Tuesday, March 16, 2004

Haste makes ?...

In Encyclopedias gather dust as research moves online, we read of the impending demise of the hard-copy, multi-volume set of encyclopedias.
At libraries, the volumes sit ignored for days on end as information-seeking patrons tap busily away at nearby computers.
But it's not just the hard-copy sets that are being ignored:
Michael Gray's home computer came pre-loaded with Microsoft Corp.'s reference software, Encarta, but the seventh grader from Milpitas, California, has never used it. He prefers doing research online, where information from a vast array of sources comes quickly, and for the most part, for free.
The article goes on to highlight the benefits of using an on-line database that, in keeping with current events, can be updated quickly. Comparisons are made to looking up an old reference to Martin Luther King vs. seeing and hearing his I Have a Dream speech on-line. The article concludes with,
With so much free online information, including proprietary databases for which libraries pay for the public's use, families like Amy Sahn's say encyclopedias seem unnecessary. Her oldest of two sons, Zach, 10, will soon have more complicated school assignments, but the Redwood City mother thinks the Internet will suffice. "The kids are so computer literate," Sahn said, "that it would seem almost foreign to them to use a book."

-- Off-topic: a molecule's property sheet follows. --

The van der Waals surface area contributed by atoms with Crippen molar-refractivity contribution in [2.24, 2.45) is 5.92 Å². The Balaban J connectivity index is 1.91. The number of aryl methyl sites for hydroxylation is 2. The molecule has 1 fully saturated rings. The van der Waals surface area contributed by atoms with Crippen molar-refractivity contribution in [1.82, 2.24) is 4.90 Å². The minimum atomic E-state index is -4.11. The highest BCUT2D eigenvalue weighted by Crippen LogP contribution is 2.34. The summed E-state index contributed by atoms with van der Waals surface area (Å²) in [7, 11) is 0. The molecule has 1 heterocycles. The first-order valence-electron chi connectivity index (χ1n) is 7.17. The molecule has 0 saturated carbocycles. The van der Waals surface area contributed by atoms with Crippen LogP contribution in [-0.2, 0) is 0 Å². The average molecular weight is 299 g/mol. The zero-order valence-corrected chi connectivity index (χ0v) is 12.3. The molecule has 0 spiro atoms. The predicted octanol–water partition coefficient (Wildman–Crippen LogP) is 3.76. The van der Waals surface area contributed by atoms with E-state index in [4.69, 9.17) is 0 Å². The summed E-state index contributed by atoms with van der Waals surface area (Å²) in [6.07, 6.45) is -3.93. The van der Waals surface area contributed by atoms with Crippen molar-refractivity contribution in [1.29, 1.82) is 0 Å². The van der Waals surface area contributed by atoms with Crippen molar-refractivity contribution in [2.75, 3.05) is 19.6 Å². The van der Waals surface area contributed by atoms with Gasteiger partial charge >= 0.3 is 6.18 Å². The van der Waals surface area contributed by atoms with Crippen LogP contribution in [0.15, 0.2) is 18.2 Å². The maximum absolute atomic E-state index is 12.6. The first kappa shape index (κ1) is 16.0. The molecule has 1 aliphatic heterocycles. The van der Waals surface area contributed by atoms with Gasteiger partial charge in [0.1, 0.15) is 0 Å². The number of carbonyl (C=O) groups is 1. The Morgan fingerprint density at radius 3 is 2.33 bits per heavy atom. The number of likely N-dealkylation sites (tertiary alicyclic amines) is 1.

I find this troubling. Yes I realize that we are in the information age and that virtually any information I am looking for I can find on the web. But I think we need to teach our children not simply to find information but to absorb it. The point of doing a report on MLK is not that you get to see and hear one of his speeches. Certainly that is an added bonus to your understanding of his history, but the core of a report on MLK should be an understanding of the issues which drove him to give the I Have a Dream speech. Can that occur by simply googling 'MLK' and then doing some fancy cutting & pasting? As part of our homeschooling approach we have purchased a used encyclopedia set (from a library) and are teaching our daughter how use it to do research. The point isn't that she needs the latest information but that she understands how to research information via a book's index, table of contents, etc. It was interesting to see her start a research project recently on whether a single boat could sail around the world. Evidently she had gotten the idea from a book that she had checked out from the library. While she used MS Encarta for some information gathering, primarily consisting of capturing photos, she spent more time digging through the encyclopedias we have. It's unfortunate, but foreseeable, that the hard-copy encyclopedia will go the way of the dinosaur. One hopes, though, that it never becomes foreign to our children to use a book.

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